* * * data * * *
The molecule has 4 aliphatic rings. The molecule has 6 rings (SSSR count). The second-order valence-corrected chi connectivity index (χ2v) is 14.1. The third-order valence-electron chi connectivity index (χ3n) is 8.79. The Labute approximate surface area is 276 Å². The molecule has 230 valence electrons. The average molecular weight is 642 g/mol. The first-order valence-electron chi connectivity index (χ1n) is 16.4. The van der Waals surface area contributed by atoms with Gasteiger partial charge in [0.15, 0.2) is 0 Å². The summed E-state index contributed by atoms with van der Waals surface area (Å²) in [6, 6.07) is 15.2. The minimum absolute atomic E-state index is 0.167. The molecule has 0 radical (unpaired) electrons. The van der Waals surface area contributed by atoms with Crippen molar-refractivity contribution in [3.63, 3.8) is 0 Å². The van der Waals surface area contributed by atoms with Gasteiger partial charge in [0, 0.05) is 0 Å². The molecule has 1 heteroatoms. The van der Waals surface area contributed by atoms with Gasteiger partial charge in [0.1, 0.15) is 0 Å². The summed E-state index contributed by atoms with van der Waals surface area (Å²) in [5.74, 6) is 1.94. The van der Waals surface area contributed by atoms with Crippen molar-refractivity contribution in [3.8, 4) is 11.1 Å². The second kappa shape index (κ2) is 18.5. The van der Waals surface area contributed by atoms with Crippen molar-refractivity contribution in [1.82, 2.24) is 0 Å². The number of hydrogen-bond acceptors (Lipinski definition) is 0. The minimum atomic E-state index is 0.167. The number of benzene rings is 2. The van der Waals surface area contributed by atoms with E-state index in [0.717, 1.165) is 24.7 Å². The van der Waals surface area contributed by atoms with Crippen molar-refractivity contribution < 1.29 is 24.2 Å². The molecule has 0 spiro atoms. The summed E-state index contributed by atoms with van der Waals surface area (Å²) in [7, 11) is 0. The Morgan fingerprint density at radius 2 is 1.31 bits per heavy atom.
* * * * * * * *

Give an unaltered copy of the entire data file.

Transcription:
The molecule has 4 aliphatic rings. The molecule has 6 rings (SSSR count). The second-order valence-corrected chi connectivity index (χ2v) is 14.1. The third-order valence-electron chi connectivity index (χ3n) is 8.79. The Labute approximate surface area is 276 Å². The molecule has 230 valence electrons. The average molecular weight is 642 g/mol. The first-order valence-electron chi connectivity index (χ1n) is 16.4. The van der Waals surface area contributed by atoms with Gasteiger partial charge in [0.15, 0.2) is 0 Å². The summed E-state index contributed by atoms with van der Waals surface area (Å²) in [6, 6.07) is 15.2. The minimum absolute atomic E-state index is 0.167. The molecule has 0 radical (unpaired) electrons. The van der Waals surface area contributed by atoms with Crippen molar-refractivity contribution in [3.63, 3.8) is 0 Å². The van der Waals surface area contributed by atoms with Gasteiger partial charge in [0, 0.05) is 0 Å². The molecule has 1 heteroatoms. The van der Waals surface area contributed by atoms with Gasteiger partial charge in [0.1, 0.15) is 0 Å². The summed E-state index contributed by atoms with van der Waals surface area (Å²) in [5.74, 6) is 1.94. The van der Waals surface area contributed by atoms with Crippen molar-refractivity contribution in [3.8, 4) is 11.1 Å². The second kappa shape index (κ2) is 18.5. The van der Waals surface area contributed by atoms with Crippen molar-refractivity contribution in [1.82, 2.24) is 0 Å². The number of hydrogen-bond acceptors (Lipinski definition) is 0. The minimum atomic E-state index is 0.167. The number of benzene rings is 2. The van der Waals surface area contributed by atoms with E-state index in [0.717, 1.165) is 24.7 Å². The van der Waals surface area contributed by atoms with Crippen molar-refractivity contribution < 1.29 is 24.2 Å². The molecule has 0 spiro atoms. The summed E-state index contributed by atoms with van der Waals surface area (Å²) in [7, 11) is 0. The Morgan fingerprint density at radius 2 is 1.31 bits per heavy atom.